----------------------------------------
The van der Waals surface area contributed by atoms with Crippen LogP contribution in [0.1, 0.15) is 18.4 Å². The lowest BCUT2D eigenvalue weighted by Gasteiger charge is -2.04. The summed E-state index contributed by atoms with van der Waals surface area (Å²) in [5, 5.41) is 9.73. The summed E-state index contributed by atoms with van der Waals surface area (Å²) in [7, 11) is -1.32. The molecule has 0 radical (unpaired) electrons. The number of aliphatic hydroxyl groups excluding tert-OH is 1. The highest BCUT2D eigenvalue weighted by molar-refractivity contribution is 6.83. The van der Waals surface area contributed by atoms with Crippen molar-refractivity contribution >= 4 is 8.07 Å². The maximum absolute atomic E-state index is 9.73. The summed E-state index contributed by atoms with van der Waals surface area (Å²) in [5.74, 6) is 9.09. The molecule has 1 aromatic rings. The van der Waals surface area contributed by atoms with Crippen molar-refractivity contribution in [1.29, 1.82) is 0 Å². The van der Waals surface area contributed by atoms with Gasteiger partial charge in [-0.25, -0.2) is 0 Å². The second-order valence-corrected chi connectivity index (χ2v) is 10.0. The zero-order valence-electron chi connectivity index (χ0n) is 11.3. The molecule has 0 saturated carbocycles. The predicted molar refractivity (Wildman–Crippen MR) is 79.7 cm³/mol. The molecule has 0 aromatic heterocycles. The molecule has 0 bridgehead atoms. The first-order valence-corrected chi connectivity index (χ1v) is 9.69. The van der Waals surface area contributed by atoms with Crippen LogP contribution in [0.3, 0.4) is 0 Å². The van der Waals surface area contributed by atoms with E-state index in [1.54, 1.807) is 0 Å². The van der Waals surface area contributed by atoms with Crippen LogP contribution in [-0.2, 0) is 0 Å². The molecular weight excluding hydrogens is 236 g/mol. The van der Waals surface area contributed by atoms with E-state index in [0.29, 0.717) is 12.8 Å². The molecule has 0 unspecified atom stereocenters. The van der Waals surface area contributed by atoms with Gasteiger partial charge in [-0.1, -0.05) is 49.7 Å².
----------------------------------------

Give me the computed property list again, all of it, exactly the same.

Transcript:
The van der Waals surface area contributed by atoms with Crippen LogP contribution in [0.1, 0.15) is 18.4 Å². The lowest BCUT2D eigenvalue weighted by Gasteiger charge is -2.04. The summed E-state index contributed by atoms with van der Waals surface area (Å²) in [5, 5.41) is 9.73. The summed E-state index contributed by atoms with van der Waals surface area (Å²) in [7, 11) is -1.32. The molecule has 0 radical (unpaired) electrons. The number of aliphatic hydroxyl groups excluding tert-OH is 1. The highest BCUT2D eigenvalue weighted by molar-refractivity contribution is 6.83. The van der Waals surface area contributed by atoms with Crippen molar-refractivity contribution >= 4 is 8.07 Å². The maximum absolute atomic E-state index is 9.73. The summed E-state index contributed by atoms with van der Waals surface area (Å²) in [5.74, 6) is 9.09. The molecule has 1 aromatic rings. The van der Waals surface area contributed by atoms with Crippen molar-refractivity contribution in [1.29, 1.82) is 0 Å². The van der Waals surface area contributed by atoms with Gasteiger partial charge in [-0.25, -0.2) is 0 Å². The second-order valence-corrected chi connectivity index (χ2v) is 10.0. The zero-order valence-electron chi connectivity index (χ0n) is 11.3. The molecule has 0 saturated carbocycles. The predicted molar refractivity (Wildman–Crippen MR) is 79.7 cm³/mol. The molecule has 0 aromatic heterocycles. The molecule has 0 bridgehead atoms. The first-order valence-corrected chi connectivity index (χ1v) is 9.69. The van der Waals surface area contributed by atoms with Crippen LogP contribution in [0.3, 0.4) is 0 Å². The van der Waals surface area contributed by atoms with E-state index in [1.54, 1.807) is 0 Å². The van der Waals surface area contributed by atoms with Crippen LogP contribution in [-0.2, 0) is 0 Å². The molecular weight excluding hydrogens is 236 g/mol. The van der Waals surface area contributed by atoms with E-state index in [0.29, 0.717) is 12.8 Å². The molecule has 0 unspecified atom stereocenters. The van der Waals surface area contributed by atoms with Gasteiger partial charge in [-0.1, -0.05) is 49.7 Å².